He was the unsung hero of the celebrated filmmaker Yash Chopra’s timeless romantic classics like Kabhi Kabhie , Noorie , Silsila and Chandni . Even as Chopra himself, his music director Khayyam and the films’ stars were feted and showered with accolades, Sagar Sarhadi, the films’ seasoned story, screenplay and dialogue writer, stayed on the sidelines. Except for connoisseurs, not many gave him credit for the films’ success. This was in part because of the nature of the trade, where hero worship has been the bane of countless others associated with films. Sagar though did not complain.
Essentially an Urdu short story writer and a playwright whose one-act plays were much appreciated, he decided to turn director to make films from his own independent perspective. Thus came about his directorial debut Bazaar in 1981. And what a debut it was! Laced with melody, seeped in Urdu, the language of love, Bazaar had what a true lover of cinema could ask for: ensemble cast of Naseeruddin Shah, Farooq Sheikh, Smita Patil, Supriya Pathak, and Khayyam as the music directorwith the evergreen song “Phir chhidi raat”. Bazaar was all about the little triumphs and long trials of love. The audiences loved it. And Sagar carved out a niche all his own in Hindi cinema. Even as the masses waited for more offerings from the director, he, however, let the screenplay and dialogue writer in him rule the roost for the next several years. He gave us films such as Rang, Deewana and Kaho Na Pyar Hai . The films were raging hits and helped the likes of Divya Bharti, Shah Rukh Khan and Hrithik Roshan build an abiding relationship with cinegoers.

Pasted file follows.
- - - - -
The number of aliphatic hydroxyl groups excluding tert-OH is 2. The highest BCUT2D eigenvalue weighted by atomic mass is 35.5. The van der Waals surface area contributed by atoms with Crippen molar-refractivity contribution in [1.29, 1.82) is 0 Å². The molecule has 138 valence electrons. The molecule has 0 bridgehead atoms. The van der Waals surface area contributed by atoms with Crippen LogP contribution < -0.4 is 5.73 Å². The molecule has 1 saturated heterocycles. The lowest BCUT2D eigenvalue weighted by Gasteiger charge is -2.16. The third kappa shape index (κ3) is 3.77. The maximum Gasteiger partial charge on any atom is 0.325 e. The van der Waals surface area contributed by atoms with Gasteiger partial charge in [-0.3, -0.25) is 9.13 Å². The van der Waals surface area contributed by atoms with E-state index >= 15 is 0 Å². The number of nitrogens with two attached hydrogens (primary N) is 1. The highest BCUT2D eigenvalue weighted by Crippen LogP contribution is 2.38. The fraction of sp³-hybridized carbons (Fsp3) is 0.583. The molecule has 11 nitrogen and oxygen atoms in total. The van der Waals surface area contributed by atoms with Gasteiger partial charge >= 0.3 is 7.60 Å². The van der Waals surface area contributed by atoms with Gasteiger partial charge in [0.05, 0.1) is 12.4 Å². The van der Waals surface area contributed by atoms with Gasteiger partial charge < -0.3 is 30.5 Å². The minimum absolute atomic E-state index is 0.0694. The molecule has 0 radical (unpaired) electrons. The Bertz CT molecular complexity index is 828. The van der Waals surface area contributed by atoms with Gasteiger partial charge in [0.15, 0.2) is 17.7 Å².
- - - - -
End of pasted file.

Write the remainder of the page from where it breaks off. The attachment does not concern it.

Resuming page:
Sagar, the director, had almost faded from memory. He was not done though. He gave us Chausar and earlier Agla Mausam too. Neither had the melody of Bazaar or love’s abiding ache. But both had Sagar’s integrity of vision and the ability to relate a story without commercial compromises.
Sagar remained a much-loved man in Hindi cinema. Hailing from the frontier village Bafa, situated off the township of Abbotabad in undivided India, Sagar had to migrate to India in 1947 when he had hardly entered his teens. From prancing around the rivers and the vast green fields of his village, he was reduced to a refugee in Delhi, where his family got a foothold in Kingsway Camp. The experience shook him and the pain of displacement and dislocation remained with him until the end. After his schooling in Delhi, he came over to Bombay where he met the likes of Jan Nisar Akhtar and Kaifi Azmi who shared his concerns and his angst; he later worked with both of them. It was, however, the illustrious Urdu writer Sajjad Zaheer who helped him hone his craft. He understood the art of the unsaid, mastered understatements. Slowly, Sagar began to be taken seriously for his Urdu writings.
It, however, was not enough to pay the bills and keep the kitchen fire burning. Hence, he took recourse to cinema. “Films gave me recognition, name, fame and money. I travelled the world. But they ruined the Urdu writer in me. Otherwise, I would have had some 10-20 books under my name,” he once said in an interview with The Hindu . The sense of loss never left him. Born as Ganga Sagar Talwar in 1933, Sagar Sarhadi adopted the second part of his name to remind him of his origin in the frontiers of India. He managed to carve out his own little rivulet of success in cinema. What he yearned for was an ocean in the world of letters and literature. Alas! Not to be. Urdu’s loss was Hindi cinema’s gain. And sadly, cinema’s gain was literature’s loss. His departure reminds of another poet’s famous lines, Kabhi kisi ko mukammal jahan nahin milta .
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